JPE wants Noy invited to Mamasapano probe

Christina Mendez - The Philippine Star

MANILA, Philippines - When the Senate reopens its investigation into the killing of 44 police commandos in Maguindanao on Jan. 25, President Aquino may be invited to face the chamber to answer some questions – that is if Senate Minority Leader Juan Ponce Enrile gets his wish.

Enrile said he wanted Aquino to attend the hearing – to be led by the committee on public order and dangerous drugs – so the Chief Executive could explain his actions or inaction that may have led to the tragedy.

“If P-Noy wants to answer the questions I intend to ask, I will welcome him,” Enrile said. “And if he wants to attend the hearing in the Senate, he is welcome to do so.”

The commandos – members of the elite Special Action Force – were leaving a barrio in Mamasapano in Maguindanao after killing a notorious Malaysian terrorist when they encountered guerrillas belonging to the Moro Islamic Liberation Front and Bangsamoro Islamic Freedom Fighters. The commandos waited for reinforcements that never came.

The Senate committee on public order agreed to reopen the probe upon the request of Enrile, who cited new information regarding the incident.

In a speech, Enrile said there is a need to look into “sensitive periods” before and after the Jan. 25 incident.

“What happened to the government? Was it functioning? Was it in paralysis? Why was there a complete silence during these periods, this critical period? What happened to the entire instrument of government to maintain order in this country, to protect the people?” Enrile asked.

“Was there a government in those moments? We would like to get the answers to these because if there was no government, then there was something wrong, terribly wrong with our system of government,” he added.

Apart from President Aquino, some senators are also inclined to urge Liberal Party standard-bearer and former interior secretary Manuel Roxas II to attend the inquiry.

“Let us remember that Sec. Roxas was then head of the DILG (Department of the Interior and Local Government). He can be invited even if he has resigned from post. As a private person, the Senate can also compel him to attend the hearings,” a source told The STAR.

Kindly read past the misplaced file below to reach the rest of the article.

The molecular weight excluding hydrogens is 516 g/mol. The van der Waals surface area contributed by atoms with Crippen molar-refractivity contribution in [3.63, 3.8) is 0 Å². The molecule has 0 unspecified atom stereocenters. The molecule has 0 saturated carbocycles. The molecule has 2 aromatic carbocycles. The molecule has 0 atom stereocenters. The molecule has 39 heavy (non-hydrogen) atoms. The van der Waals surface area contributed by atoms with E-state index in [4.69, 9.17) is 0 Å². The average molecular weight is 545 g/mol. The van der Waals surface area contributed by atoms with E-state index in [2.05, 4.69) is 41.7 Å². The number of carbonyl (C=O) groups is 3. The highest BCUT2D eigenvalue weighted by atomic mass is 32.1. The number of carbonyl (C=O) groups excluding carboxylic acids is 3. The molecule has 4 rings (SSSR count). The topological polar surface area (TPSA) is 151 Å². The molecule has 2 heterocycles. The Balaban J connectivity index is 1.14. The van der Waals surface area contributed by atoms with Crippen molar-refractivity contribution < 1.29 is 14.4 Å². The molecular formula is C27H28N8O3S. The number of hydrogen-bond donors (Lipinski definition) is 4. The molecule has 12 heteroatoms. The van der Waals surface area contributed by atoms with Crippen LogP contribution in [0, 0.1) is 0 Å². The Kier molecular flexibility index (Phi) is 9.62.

Up to senators

At Malacañang, Presidential Communications Operations Office Secretary Herminio Coloma Jr.  said it would be up to senators to decide on whether to participate in the hearing, amid Sen. Alan Peter Cayetano’s call for some of his colleagues to inhibit from the probe to ensure impartiality.

On Friday, Aquino said the senators’ decision to reopen the Mamasapano investigation was politically motivated. Cayetano is running for vice president.

Roxas said he would rather not comment on calls for Poe – a rival in the presidential race – to inhibit, but expressed his willingness to attend the probe if summoned.

“You know, it’s not for me to comment on somebody else’s conduct, especially if she is my rival,” Roxas told reporters in Cavite last Sunday.

“If they invite me, okay. I’m not hiding anything. And after several hearings and they still want to know something, why not?” he added.

Roxas claimed he was left out of the loop when the SAF operation was planned and executed.

Falling on deaf ears

Cayetano’s call may have fallen on deaf ears. Poe has made clear she would attend the hearing as the chairperson of the Senate committee on public order.

Poe said she has demonstrated her impartiality in the past and that she would continue to do so in the Jan. 25 hearing.

Vice presidential candidate Sen. Ferdinand Marcos Jr. said that there is no reason to ask any of the senators to inhibit from the hearing, as it is their job to ask questions during the proceedings.

He said it should be up to the public to judge the motives of the senators based on their actions or behavior during the hearing.

“If the concern is that this would be used for political purposes, I think we should just leave it up to the Filipino people (to judge) because they can see whether a person is merely grandstanding or is truly committed to bringing justice to the families of the SAF 44,” Marcos said.

“The entire country wants to find out what really happened to the people who killed the policemen,” Marcos said in Filipino.

He said he is fully supportive of the call to reopen the Mamasapano probe because he wants to know the status of the cases against the perpetrators.

Sen. Ralph Recto, who is running for reelection, also rejected the call of Cayetano.

“I will be attending the hearing to find out if there are any new evidences. That’s the purpose why we are reopening the investigation,” Recto said.

“It’s part of our work. We must be accountable and responsible for the work of our elected positions. We owe it to the people. If we are given media exposure for our work, then so be it,” Sen. Vicente Sotto III said.

For Kabataan party-list Rep. Terry Ridon, the Senate’s move to reopen the Mamasapano probe would greatly help determine the extent of involvement of President Aquino and some of his Cabinet officials.

“This is the chance for the Senate to clearly pinpoint command responsibility and hold government executives, including President Aquino himself, accountable for the bloodbath,” Ridon said. Aurea Calica, Marvin Sy, Alexis Romero, Paolo Romero

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